Another year, another chilling story: Margaret Mahy's The Haunting. Poor Barney feels himself taken over by the spirit of a previous namesake. This book is, it must be admitted, deeply odd. But as the Kirkus review pointed out, "Mahy's deftly penetrating and delightfully phrased observations of the family don't slacken" and make it well worth the reading.
We're back to realism with the 1983 winner, Jan Mark's Handles. (She's the third person to win the award twice.) Erica's a city girl, bored stiff on holiday in Norfolk until she comes across a most unusual motorcycle repair shop. Unlike a lot of Jan Mark's work, this is a merry and hopeful book about finding yourself, and pursuing your real interests even though these might turn out to be a little surprising.
1984, and it's Margaret Mahy again, this time with The Changeover - partly a supernatural story, but also a most convincing teenage novel dealing with school and sibling relationships, loyalty and courage. It's set in Mahy's New Zealand home city, Christchurch (where on my day off in a book tour I once went to the cinema three times in one day, then burnt an expensive blouse, mesmerized while ironing by the most graphic telly road safety advert I've ever seen). The book's written in an effectively rich and impressive style. It's always best to read a book before watching the film, so get moving. The film's supposed to be out some time within the coming year.
Kevin Crossley-Holland won in 1985 with Storm. It caused a bit of one, too, because it was the first book for very young readers (6 or thereabouts) to win an award that had always, till then, been given to books for more mature readers. On a wild night, Annie is offered a ride across the marsh by a silent horseman and overcomes her fear of the ghost to go for the help she needs. The book's language is deceptively simple and the effect, as with all Crossley-Holland's work, is both poetic and effective. He's a renowned folklore scholar, here illuminating one of the legends of his own East Anglian countryside in a short 'easy reader' for very young people.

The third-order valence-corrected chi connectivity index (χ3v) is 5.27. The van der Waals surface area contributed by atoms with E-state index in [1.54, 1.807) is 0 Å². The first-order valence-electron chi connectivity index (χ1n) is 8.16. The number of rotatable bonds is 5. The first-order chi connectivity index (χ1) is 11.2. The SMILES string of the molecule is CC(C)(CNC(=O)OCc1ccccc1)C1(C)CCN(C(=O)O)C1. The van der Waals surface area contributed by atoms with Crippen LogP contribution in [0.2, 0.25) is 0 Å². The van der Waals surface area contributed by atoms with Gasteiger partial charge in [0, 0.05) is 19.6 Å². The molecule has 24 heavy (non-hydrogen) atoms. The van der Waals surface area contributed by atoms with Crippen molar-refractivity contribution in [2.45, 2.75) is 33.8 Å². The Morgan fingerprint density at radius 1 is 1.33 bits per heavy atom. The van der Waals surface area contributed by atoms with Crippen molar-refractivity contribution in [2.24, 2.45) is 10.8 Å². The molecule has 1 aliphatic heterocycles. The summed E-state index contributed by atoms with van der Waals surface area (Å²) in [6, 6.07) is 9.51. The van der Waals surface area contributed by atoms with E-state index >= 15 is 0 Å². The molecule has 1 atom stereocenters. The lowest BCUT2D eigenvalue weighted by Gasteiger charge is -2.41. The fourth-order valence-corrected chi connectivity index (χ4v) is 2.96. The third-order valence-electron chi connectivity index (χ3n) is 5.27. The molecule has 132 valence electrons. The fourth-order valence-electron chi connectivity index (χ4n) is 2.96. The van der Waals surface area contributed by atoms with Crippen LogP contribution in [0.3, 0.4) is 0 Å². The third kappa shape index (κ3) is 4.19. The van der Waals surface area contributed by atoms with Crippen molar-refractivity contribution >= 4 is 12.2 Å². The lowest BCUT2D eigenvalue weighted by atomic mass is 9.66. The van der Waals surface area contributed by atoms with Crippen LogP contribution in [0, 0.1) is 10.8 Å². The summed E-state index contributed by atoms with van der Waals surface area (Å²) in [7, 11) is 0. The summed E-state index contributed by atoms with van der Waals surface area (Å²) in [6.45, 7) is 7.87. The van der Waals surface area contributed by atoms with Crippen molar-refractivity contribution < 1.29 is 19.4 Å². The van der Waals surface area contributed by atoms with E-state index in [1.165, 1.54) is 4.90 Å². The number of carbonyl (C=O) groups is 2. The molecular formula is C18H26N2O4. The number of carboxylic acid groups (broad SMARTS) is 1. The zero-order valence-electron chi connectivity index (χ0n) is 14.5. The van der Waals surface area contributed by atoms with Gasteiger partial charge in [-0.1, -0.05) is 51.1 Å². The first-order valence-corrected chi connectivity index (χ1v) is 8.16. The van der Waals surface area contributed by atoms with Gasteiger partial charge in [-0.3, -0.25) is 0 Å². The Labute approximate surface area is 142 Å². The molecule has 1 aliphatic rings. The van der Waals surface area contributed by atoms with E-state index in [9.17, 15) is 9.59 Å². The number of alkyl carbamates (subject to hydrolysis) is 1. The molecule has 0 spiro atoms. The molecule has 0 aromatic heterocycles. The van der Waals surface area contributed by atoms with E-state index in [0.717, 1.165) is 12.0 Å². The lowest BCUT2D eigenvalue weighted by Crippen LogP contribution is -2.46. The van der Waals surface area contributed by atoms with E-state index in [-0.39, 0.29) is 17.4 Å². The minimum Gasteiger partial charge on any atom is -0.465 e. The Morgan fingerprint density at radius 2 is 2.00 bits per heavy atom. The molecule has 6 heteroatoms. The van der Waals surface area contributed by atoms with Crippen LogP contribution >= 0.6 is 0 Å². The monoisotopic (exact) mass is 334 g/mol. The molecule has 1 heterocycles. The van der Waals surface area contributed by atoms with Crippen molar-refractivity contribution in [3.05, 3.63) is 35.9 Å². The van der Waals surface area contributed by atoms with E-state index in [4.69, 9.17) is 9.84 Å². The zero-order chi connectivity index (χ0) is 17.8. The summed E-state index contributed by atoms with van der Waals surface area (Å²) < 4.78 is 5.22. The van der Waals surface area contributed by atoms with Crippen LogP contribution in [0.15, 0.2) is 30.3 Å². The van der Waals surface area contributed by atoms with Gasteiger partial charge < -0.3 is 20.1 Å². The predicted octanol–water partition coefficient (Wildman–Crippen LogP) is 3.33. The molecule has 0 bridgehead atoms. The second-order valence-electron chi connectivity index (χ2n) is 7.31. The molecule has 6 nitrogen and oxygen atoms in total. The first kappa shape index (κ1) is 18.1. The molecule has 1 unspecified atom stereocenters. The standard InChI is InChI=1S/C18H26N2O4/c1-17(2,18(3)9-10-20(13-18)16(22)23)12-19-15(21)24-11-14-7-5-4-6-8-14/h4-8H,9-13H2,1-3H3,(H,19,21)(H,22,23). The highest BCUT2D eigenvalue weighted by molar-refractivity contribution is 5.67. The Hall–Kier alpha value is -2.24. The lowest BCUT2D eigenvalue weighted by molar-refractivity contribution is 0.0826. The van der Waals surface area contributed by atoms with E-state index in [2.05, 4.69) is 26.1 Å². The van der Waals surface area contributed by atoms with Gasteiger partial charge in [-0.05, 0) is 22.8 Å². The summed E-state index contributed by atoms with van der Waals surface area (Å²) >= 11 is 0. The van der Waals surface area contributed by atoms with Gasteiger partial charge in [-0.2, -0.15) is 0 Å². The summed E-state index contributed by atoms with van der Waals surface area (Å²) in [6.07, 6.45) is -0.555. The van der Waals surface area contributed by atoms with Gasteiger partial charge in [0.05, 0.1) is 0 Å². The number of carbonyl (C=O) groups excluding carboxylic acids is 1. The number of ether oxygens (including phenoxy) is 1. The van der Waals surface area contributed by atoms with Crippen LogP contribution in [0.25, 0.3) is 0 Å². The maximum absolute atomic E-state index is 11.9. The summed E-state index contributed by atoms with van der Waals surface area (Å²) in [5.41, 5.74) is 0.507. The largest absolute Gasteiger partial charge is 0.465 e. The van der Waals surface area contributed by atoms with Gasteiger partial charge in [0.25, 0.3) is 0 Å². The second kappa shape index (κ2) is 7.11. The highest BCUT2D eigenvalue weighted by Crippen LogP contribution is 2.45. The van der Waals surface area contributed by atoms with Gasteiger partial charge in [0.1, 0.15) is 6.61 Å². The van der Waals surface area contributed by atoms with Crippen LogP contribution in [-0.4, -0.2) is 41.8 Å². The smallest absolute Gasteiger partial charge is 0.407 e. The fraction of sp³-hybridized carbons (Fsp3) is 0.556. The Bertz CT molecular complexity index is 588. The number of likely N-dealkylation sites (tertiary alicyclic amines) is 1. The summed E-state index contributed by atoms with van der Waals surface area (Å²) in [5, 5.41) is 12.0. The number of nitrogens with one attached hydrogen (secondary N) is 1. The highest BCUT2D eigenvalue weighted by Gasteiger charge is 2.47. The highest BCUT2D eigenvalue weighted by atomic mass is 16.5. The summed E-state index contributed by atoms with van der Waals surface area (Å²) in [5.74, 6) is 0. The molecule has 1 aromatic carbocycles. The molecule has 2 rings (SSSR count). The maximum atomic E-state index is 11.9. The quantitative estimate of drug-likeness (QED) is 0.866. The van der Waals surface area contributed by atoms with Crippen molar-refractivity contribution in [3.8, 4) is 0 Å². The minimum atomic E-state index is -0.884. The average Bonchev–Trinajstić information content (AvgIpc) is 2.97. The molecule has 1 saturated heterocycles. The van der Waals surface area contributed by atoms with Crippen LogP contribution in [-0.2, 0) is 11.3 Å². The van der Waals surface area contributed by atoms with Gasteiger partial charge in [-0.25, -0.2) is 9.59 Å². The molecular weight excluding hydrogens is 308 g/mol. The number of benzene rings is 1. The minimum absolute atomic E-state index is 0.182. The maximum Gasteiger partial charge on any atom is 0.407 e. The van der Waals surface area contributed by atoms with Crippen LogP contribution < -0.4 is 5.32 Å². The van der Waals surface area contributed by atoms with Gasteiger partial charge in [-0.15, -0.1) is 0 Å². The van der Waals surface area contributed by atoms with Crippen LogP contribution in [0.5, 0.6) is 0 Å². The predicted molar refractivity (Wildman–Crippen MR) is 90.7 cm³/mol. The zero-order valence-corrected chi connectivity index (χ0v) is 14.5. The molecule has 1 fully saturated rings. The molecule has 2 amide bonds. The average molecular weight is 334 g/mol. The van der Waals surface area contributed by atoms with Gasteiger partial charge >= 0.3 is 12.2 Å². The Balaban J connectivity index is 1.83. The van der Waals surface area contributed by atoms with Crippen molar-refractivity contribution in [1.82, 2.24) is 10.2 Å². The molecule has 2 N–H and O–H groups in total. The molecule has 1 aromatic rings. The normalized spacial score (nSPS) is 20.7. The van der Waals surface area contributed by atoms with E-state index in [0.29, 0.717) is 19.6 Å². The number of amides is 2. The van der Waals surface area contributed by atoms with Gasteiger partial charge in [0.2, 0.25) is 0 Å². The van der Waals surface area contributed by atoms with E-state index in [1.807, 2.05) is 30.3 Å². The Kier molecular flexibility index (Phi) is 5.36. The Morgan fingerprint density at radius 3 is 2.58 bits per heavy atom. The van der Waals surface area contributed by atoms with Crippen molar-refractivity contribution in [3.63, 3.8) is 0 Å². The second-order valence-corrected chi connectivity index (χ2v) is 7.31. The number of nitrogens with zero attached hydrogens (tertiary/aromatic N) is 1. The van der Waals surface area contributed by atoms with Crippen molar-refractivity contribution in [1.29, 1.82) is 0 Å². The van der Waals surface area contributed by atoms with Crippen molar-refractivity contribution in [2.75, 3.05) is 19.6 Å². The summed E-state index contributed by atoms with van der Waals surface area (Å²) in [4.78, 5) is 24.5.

In 1986, Berlie Doherty's Granny was a Buffer Girl was the winning novel. I can't argue that it's an enticing title, and it's not even very accurate, since the book follows the fortunes of several generations of a family from industrial Sheffield. (Sheffield is known for steel, and buffer girls had the somewhat mucky job of using the equipment that brought up the necessary shine.) But Berlie Doherty is a clear and engaging writer, and most readers both enjoy the book and learn a very great deal about social changes over the years between the 1930s and the time it was written.